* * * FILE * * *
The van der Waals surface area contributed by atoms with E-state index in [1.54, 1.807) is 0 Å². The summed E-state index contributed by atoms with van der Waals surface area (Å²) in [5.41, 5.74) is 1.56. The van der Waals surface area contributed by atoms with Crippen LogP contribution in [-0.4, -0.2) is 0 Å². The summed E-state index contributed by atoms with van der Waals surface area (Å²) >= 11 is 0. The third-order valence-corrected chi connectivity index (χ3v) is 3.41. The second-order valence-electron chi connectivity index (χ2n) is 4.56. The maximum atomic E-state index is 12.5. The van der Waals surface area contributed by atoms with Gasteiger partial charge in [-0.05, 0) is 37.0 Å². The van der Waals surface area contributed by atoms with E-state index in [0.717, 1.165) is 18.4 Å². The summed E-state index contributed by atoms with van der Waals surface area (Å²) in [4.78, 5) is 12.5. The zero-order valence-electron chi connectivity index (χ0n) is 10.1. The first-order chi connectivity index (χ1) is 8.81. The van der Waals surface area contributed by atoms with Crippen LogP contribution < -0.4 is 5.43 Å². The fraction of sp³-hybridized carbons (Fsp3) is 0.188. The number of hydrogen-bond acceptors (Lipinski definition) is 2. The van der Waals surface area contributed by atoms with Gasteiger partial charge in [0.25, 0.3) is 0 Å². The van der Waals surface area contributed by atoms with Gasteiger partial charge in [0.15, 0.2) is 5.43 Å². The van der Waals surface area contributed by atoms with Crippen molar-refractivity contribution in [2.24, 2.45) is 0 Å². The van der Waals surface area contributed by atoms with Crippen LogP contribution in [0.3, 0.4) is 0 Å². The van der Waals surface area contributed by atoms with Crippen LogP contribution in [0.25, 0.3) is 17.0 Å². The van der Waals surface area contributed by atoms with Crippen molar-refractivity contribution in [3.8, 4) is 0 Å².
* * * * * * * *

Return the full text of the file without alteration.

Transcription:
The van der Waals surface area contributed by atoms with E-state index in [1.54, 1.807) is 0 Å². The summed E-state index contributed by atoms with van der Waals surface area (Å²) in [5.41, 5.74) is 1.56. The van der Waals surface area contributed by atoms with Crippen LogP contribution in [-0.4, -0.2) is 0 Å². The summed E-state index contributed by atoms with van der Waals surface area (Å²) >= 11 is 0. The third-order valence-corrected chi connectivity index (χ3v) is 3.41. The second-order valence-electron chi connectivity index (χ2n) is 4.56. The maximum atomic E-state index is 12.5. The van der Waals surface area contributed by atoms with Gasteiger partial charge in [-0.05, 0) is 37.0 Å². The van der Waals surface area contributed by atoms with E-state index in [0.717, 1.165) is 18.4 Å². The summed E-state index contributed by atoms with van der Waals surface area (Å²) in [4.78, 5) is 12.5. The zero-order valence-electron chi connectivity index (χ0n) is 10.1. The first-order chi connectivity index (χ1) is 8.81. The van der Waals surface area contributed by atoms with Crippen LogP contribution < -0.4 is 5.43 Å². The fraction of sp³-hybridized carbons (Fsp3) is 0.188. The number of hydrogen-bond acceptors (Lipinski definition) is 2. The van der Waals surface area contributed by atoms with Gasteiger partial charge in [0.25, 0.3) is 0 Å². The van der Waals surface area contributed by atoms with Gasteiger partial charge in [0.15, 0.2) is 5.43 Å². The van der Waals surface area contributed by atoms with Crippen molar-refractivity contribution in [2.24, 2.45) is 0 Å². The van der Waals surface area contributed by atoms with Crippen LogP contribution in [0.3, 0.4) is 0 Å². The van der Waals surface area contributed by atoms with Crippen LogP contribution in [0.25, 0.3) is 17.0 Å². The van der Waals surface area contributed by atoms with Crippen molar-refractivity contribution in [3.8, 4) is 0 Å².